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Because family life matters

From refuge to enterprise

Sally van der Meer tells us about the impact that parent and toddler groups have had on her life.

Sally Vendermeer blab 2I first set foot in a playgroup five years ago with my oldest son, who at that time was four months old. I was a mess! Four months of being unable to control anything about my child (eating, sleeping, or even pooing) had reduced me to a nervous wreck!

I was welcomed into the playgroup and met other similar-minded mums who, like me, had read the textbooks, and who also, like me, had a child who didn’t conform to them. (I still think the textbooks only work if the baby reads them; only then can the baby understand what is expected of it!). I sat down and had an adult conversation about our daily issues. The other mums were keen to listen and reassure, and gave me many practical solutions. Someone made me a coffee and gave me a biscuit, which felt so luxurious during the day!

Two years further on, and this time I was a blubbering wreck! Desperate to have a second child, my husband and I kept having miscarriages at twelve weeks. We had three in a row, and the specialists couldn’t tell us why despite numerous invasive tests. We depended on our faith at that time to get us through those difficult days. By this stage, I was attending four playgroups: two that I was running, and two church playgroups at which I was a volunteer. The support that I got from those groups was amazing. Being open and honest about how I was feeling prompted others to share their difficulties, and I realised that having a miscarriage was far more common than is ever reported.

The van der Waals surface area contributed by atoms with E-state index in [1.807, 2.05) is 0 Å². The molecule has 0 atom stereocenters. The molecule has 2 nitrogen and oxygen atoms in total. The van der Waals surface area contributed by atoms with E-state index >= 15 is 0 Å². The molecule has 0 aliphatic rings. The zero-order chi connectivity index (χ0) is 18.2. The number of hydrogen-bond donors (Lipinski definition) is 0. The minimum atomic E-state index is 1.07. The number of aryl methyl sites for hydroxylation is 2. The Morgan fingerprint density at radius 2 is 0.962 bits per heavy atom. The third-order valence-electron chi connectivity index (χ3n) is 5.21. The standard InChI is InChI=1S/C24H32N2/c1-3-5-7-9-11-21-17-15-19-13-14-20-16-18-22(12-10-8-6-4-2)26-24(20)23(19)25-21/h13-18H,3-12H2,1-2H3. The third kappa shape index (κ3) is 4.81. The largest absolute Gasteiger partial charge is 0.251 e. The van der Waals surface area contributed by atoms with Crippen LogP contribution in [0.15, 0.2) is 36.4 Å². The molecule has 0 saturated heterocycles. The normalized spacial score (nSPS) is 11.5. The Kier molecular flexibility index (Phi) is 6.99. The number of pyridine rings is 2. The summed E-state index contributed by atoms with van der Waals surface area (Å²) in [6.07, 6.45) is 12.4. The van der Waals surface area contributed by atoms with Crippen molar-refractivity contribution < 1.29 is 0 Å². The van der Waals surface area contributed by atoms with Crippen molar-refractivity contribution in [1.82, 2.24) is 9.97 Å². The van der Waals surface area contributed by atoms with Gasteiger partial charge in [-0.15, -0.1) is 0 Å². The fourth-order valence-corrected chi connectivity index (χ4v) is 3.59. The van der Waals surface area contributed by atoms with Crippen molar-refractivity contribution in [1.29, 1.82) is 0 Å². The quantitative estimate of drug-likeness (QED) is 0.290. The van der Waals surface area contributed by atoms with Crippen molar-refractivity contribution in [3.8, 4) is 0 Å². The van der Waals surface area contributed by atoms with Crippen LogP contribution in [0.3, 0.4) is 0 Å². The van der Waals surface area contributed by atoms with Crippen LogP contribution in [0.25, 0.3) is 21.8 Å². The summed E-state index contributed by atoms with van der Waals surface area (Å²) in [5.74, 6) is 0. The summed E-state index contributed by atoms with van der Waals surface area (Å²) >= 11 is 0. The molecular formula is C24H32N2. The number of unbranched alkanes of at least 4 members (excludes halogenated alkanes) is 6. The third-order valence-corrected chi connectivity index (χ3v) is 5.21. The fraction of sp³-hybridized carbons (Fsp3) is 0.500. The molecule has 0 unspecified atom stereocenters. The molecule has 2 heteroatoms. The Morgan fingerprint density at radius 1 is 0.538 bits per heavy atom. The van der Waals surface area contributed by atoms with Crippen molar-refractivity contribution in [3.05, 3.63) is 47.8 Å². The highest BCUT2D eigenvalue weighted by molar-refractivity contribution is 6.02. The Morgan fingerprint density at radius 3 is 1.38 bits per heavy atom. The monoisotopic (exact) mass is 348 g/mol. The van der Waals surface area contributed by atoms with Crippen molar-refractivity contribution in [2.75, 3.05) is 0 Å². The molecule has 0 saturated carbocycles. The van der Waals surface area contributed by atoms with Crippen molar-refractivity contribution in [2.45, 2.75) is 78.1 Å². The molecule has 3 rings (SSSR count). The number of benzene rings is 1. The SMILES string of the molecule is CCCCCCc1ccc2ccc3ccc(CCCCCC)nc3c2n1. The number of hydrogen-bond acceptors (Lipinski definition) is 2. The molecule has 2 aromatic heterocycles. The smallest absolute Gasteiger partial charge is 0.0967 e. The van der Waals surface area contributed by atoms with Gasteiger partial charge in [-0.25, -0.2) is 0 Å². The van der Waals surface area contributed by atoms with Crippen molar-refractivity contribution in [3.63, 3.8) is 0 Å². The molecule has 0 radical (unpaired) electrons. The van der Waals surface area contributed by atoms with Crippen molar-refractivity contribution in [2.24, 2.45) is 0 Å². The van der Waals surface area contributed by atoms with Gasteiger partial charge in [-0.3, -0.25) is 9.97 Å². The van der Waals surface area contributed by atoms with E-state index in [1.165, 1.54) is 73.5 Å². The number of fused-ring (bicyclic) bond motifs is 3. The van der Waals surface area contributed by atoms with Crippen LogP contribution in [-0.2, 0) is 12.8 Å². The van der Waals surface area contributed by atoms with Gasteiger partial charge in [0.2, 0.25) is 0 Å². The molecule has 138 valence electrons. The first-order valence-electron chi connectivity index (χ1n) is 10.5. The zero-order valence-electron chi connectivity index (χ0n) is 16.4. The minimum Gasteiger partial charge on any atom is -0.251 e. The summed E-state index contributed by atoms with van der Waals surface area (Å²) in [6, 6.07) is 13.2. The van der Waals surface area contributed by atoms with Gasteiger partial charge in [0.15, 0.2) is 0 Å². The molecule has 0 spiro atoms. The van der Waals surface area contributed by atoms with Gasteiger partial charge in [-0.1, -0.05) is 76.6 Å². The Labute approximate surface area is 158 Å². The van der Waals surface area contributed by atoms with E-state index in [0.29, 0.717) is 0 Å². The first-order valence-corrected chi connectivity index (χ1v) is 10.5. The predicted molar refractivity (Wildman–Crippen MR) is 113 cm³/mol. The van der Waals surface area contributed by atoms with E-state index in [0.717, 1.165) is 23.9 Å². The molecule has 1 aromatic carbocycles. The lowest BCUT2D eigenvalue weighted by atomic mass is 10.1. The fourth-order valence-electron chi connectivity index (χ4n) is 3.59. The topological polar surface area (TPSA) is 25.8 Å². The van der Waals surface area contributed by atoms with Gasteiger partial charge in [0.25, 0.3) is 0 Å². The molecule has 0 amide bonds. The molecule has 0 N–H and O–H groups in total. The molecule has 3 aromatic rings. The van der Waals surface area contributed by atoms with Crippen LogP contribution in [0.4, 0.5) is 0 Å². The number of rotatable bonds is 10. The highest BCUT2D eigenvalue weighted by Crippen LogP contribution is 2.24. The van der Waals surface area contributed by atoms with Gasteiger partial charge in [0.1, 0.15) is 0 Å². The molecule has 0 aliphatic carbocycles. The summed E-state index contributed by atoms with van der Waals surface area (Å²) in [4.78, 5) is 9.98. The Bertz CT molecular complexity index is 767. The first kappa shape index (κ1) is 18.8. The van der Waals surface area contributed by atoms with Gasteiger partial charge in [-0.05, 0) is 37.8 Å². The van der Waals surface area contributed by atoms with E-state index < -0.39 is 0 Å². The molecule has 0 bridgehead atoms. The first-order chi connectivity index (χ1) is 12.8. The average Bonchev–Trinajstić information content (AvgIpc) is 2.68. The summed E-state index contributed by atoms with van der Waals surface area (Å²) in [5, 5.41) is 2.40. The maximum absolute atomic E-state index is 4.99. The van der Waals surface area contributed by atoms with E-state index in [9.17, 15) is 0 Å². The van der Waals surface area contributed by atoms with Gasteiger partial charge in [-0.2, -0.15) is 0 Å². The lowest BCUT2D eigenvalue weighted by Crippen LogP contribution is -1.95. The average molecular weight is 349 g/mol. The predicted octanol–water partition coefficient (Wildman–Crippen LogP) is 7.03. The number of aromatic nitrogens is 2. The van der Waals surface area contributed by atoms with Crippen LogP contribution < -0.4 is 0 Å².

So now fast-forward to the present day, and I have managed to scale back my playgroup addiction to three per week. I am so grateful to God for the two beautiful boys that we have been blessed with. I feel now that I am in a position of strength and so am keen to give back to the playgroups that have supported me for so long. I can now be the listening ear and the shoulder to cry on for new mums who come through our doors.

It dawned on me about a year ago that I wanted to continue my involvement with playgroups long after my boys start school. I realised that I would need to have an income, so I began a venture to try and continue my involvement with playgroups. I now make chocolates, cakes, sweets and biscuits which I sell at the playgroups that I attend. I try to ensure that I have a good selection for different occasions – Easter, Valentine’s Day, Mothers’ or Fathers’ Days – which also means that sleep-deprived mummies can have a choice without having to go shopping!

What I didn’t expect was the reception that this little venture has had and the effect it has had on me. I was ready for my family and friends to be supportive, but so many people at playgroup also love my products and the idea of me setting up my own business. It has really helped my confidence and taught me so much about myself. You are going to have to take my word for it, but there is something very therapeutic about watching sugar boil and chocolate temper. My new found love of carving and icing cakes has released a creativity that I didn’t know I had!

We all know how supportive playgroups can be, but it turns out that this extends to encouraging you in your business ventures too! My advice: if you have a new idea, take it to your playgroup first!

Playgroups have been a lifeline to me over the years; I wish all parents had the chance to connect with one.

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